Church gets shed approval from board

The city of Dunkirk Planning Board made quick work of both items on its agenda Thursday, approving both during the 20-minute meeting.

With member Andy Bohn serving as chairman in the absence of Ed Schober, the board revisited a request from the First United Presbyterian Church that sought permission to build a storage shed on its property at 410 Eagle St.

Church elder Dan Putnam was present, as the meeting began to answer questions about the shed placement and the need. Bohn read from an email that Schober sent to board members about the issue in which he wanted to know who is requiring the church to move its lawn mower and snow blower, along with fuel containers, from the existing buildings.

Putnam said he didn’t know for sure and added the church was just waiting for a decision.

“You were going to look at the site and provide us with some recommendations. I guess that’s where we’re at,” he added.

After the last meeting, the board did visit the proposed site and Bohn reported there were few spots available for a shed before continuing with the Schober email.

“If the church feels it is an absolute necessity, approval in my opinion should include stipulations,” Schober wrote.

Those stipulations included a landscaping screen to hide the shed from Eagle Street passersby, including landscaping foliage that would remain green in the winter.

“The rustic style shed they proposed is not appropriate at all with the style and period of the buildings, not that a specific style is going to be found that matches the 19th century church and hall,” Schober stated before suggesting a classical look. He called for brown roof shingles that matched the church and neutral paint colors that would not stand out so much.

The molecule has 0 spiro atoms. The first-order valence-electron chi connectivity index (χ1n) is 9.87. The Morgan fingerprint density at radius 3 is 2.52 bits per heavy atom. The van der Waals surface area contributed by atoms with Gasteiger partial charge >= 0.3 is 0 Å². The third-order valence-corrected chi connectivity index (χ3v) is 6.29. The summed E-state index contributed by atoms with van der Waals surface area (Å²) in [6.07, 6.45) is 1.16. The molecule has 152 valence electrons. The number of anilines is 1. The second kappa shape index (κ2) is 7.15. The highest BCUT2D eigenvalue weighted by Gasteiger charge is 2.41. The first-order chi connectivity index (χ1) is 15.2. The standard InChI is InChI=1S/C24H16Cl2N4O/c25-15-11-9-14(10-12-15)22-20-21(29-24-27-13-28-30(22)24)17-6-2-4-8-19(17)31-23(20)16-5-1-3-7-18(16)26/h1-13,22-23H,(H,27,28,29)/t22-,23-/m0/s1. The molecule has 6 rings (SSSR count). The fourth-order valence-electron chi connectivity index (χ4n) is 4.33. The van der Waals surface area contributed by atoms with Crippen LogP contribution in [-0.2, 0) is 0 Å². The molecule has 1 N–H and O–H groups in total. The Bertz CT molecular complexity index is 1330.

Putnam said he didn’t see a problem with the board’s recommendations, adding that, “Certainly we would want to make it attractive.”

Board member John Mackowiak asked if the church owned an offsite building that could be used for storage, but was told “no.”

“What you’re suggesting will work for us,” Putnam said. “We’ll paint it and make the roof as you suggested.”

Mackowiak made the motion to allow the church to erect the shed “in accordance with the stipulations we’ve discussed this evening and the proper setbacks outlined by the building inspector and the colors and landscaping in accordance to the document we read.”

Member Chris Piede seconded it and it was approved 3-0 as board member Bill Tuggle missed the meeting.

Church elder Rich Mekus arrived at that point and was asked about the fire inspection.

“For years, we always stored it in the basement, it’s a new fire code,’ he replied.

Mackowiak asked whose fire code that was.

“The city of Dunkirk,” Mekus replied. “Once a year they come through. … Sometimes it’s the fire chief that does the inspection, sometimes it’s (firefighter) Todd Ellman. … It’s been that way for a few years. … Right now, we’ve been renting a space, but it’s kind of inconvenient.”

Mekus added the church never got a ticket because they complied.

Mackowiak suggested a next-door building on Lark Street, but was told, “It’s a disaster.”

“We’ve had issues before. We looked at the building, you could go fishing underneath it,” Mekus stated. “We’ve reported it a few times because all that water was coming into our basement.”

The other agenda item was about signage for New York Stylez at 404 Central Ave. The board approved the request for the 3- by 8-foot sign that would lay flat against the building above the large window.

Owners Tylah and Nicky DeJesus opened in December 2012 and were before the board that month for sign approval. At that time, a decision was not made by the board pending more information on sign colors. Nicky DeJesus told the board they decided to wait on a new sign pending the amount of business they did.

Development Director Steve Neratko told the board about training offered in Mayville on Nov. 14 that would meet annual state requirements for board members. Requirements can also be met with online classes, Neratko added.

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